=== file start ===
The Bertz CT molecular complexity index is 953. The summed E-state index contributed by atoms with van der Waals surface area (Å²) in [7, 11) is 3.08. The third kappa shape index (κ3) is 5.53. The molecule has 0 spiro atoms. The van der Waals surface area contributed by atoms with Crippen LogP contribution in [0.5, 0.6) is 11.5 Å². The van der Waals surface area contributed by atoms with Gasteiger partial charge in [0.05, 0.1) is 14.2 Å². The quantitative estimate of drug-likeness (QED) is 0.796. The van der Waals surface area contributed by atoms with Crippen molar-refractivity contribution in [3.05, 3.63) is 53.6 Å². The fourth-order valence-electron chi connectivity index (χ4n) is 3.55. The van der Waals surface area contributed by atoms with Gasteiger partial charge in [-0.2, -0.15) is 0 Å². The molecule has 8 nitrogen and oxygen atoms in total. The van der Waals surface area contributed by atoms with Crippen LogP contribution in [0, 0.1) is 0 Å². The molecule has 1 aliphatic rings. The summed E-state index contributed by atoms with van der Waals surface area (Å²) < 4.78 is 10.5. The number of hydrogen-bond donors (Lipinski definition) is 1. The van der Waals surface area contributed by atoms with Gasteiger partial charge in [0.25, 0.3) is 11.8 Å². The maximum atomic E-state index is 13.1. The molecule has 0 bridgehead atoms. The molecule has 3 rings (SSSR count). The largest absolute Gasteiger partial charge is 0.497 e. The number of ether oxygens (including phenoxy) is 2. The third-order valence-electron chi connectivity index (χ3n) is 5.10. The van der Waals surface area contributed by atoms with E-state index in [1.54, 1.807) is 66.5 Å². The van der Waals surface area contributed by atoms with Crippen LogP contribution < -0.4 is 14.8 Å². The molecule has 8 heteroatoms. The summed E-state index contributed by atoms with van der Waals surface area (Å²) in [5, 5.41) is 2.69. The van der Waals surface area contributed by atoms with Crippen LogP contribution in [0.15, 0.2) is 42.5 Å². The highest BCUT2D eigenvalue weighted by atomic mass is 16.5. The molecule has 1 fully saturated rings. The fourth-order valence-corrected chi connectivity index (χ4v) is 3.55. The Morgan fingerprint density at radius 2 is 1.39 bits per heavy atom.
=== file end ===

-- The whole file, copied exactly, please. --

The Bertz CT molecular complexity index is 953. The summed E-state index contributed by atoms with van der Waals surface area (Å²) in [7, 11) is 3.08. The third kappa shape index (κ3) is 5.53. The molecule has 0 spiro atoms. The van der Waals surface area contributed by atoms with Crippen LogP contribution in [0.5, 0.6) is 11.5 Å². The van der Waals surface area contributed by atoms with Gasteiger partial charge in [0.05, 0.1) is 14.2 Å². The quantitative estimate of drug-likeness (QED) is 0.796. The van der Waals surface area contributed by atoms with Crippen molar-refractivity contribution in [3.05, 3.63) is 53.6 Å². The fourth-order valence-electron chi connectivity index (χ4n) is 3.55. The van der Waals surface area contributed by atoms with Gasteiger partial charge in [-0.2, -0.15) is 0 Å². The molecule has 8 nitrogen and oxygen atoms in total. The van der Waals surface area contributed by atoms with Crippen LogP contribution in [0, 0.1) is 0 Å². The molecule has 1 aliphatic rings. The summed E-state index contributed by atoms with van der Waals surface area (Å²) < 4.78 is 10.5. The number of hydrogen-bond donors (Lipinski definition) is 1. The van der Waals surface area contributed by atoms with Gasteiger partial charge in [0.25, 0.3) is 11.8 Å². The maximum atomic E-state index is 13.1. The molecule has 0 bridgehead atoms. The molecule has 3 rings (SSSR count). The largest absolute Gasteiger partial charge is 0.497 e. The number of ether oxygens (including phenoxy) is 2. The third-order valence-electron chi connectivity index (χ3n) is 5.10. The van der Waals surface area contributed by atoms with E-state index in [1.54, 1.807) is 66.5 Å². The van der Waals surface area contributed by atoms with Crippen LogP contribution < -0.4 is 14.8 Å². The molecule has 8 heteroatoms. The summed E-state index contributed by atoms with van der Waals surface area (Å²) in [5, 5.41) is 2.69. The van der Waals surface area contributed by atoms with Crippen LogP contribution in [0.15, 0.2) is 42.5 Å². The highest BCUT2D eigenvalue weighted by atomic mass is 16.5. The molecule has 1 fully saturated rings. The fourth-order valence-corrected chi connectivity index (χ4v) is 3.55. The Morgan fingerprint density at radius 2 is 1.39 bits per heavy atom.